The Election Commission had announced that as the Minister of Public Administration and Home Affairs has declared Monday, the 16th March 2020, as a public holiday (which was in turn done as a measure to control Covid-19 outbreak), it cannot accept nominations or deposits on the said date and however announced that such would be received during office hours of both 17th and 18th of March 2020 from 8:00 to 12:00 noon on 19th March as notified earlier. This can be considered as a prudent move on the part of the Election Commission to take away and remedy any prejudice that would have caused due to declaring such a public holiday.

At the conclusion of the nomination period it is also evident that no one objected to the acceptance or non-acceptance of such nomination during the said nomination period or holding of elections.

As such it is rightfully said that the Parliament was dissolved and nominations had been handed over, paving way for the conduct of the election.

Acting under Section 24(1)(a) and (c)of the PEA, the Election Commission by Gazette Notification bearing No.2167/12 dated20th March 2020, notified that the polls (General Elections) will take place between 7:00 a.m. and 4:00 p.m. on 25th April 2020.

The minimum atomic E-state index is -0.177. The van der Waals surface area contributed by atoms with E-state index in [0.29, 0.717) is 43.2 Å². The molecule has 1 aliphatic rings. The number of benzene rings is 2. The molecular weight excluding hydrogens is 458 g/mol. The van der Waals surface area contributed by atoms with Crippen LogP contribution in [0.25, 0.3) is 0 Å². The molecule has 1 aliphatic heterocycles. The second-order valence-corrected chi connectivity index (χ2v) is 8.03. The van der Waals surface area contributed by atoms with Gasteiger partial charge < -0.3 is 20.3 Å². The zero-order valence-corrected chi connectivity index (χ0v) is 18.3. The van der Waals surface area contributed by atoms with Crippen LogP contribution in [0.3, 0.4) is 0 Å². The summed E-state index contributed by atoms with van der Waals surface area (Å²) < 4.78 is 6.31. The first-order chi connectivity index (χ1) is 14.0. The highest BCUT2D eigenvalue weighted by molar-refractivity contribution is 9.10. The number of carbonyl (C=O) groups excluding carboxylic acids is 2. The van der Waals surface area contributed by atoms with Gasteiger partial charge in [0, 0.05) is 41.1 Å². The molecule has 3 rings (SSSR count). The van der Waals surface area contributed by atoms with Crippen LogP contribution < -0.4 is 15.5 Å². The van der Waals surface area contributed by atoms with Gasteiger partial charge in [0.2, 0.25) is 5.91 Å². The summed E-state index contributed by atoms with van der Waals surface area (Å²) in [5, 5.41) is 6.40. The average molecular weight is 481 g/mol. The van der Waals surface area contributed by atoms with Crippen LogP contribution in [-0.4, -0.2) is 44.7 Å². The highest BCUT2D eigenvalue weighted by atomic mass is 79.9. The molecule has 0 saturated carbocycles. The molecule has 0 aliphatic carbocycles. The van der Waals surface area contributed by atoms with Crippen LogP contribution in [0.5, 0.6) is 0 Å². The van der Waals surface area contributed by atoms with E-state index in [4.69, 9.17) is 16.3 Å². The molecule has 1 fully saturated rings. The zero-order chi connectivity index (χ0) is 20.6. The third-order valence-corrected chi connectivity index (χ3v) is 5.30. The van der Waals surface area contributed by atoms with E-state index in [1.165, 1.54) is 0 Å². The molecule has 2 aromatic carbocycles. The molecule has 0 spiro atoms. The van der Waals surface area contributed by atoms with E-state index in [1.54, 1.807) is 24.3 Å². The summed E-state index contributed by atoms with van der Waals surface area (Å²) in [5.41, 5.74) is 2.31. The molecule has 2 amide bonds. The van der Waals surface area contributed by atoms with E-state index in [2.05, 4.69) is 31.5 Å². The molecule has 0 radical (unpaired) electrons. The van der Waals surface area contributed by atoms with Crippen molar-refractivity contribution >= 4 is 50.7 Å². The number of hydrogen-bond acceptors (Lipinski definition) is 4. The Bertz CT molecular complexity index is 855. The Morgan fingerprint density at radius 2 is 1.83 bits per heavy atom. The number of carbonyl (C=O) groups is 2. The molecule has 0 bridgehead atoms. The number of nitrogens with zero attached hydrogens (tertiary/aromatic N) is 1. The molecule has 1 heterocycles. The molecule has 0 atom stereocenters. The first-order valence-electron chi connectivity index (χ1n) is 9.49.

By issuing Gazette Notification bearing No.2167/19 dated 21st March 2020, acting under Section 24(3) of the PEA, the Election Commission announced that the election cannot be taken on 25th April 2020 as scheduled, due to the Covid-19 outbreak in Sri Lanka. It further notified that in due course, it will appoint a day, as the new day for the polls.

Section 24(3) of PEA, specifically provides that where, due to any emergency or unforeseen circumstances the polls in any electoral district cannot be taken as scheduled, the Commission may, by order published in the Gazette, appoint another day for the polls.

Thus it is clear that, the Legislature, at its wisdom, had made ample provisions to deal with such circumstances and in which event, both electors and the contestants, would not be prejudiced thereby and the democratic process is not being hampered.

Due to necessary implication and of the operation of an elementary rule of statutory construction or the interpretation of Constitution and Statutes, which says that the “singular includes plural, and vice-versa”, it is rightfully said that this provisions that contained in Section 24(3) provide the statutory cover for the holding such a general election on all the electoral districts covering the entire island or otherwise, on a future date after the dangers imposed by Covid-19 is over or controlled satisfactorily. (To be continued)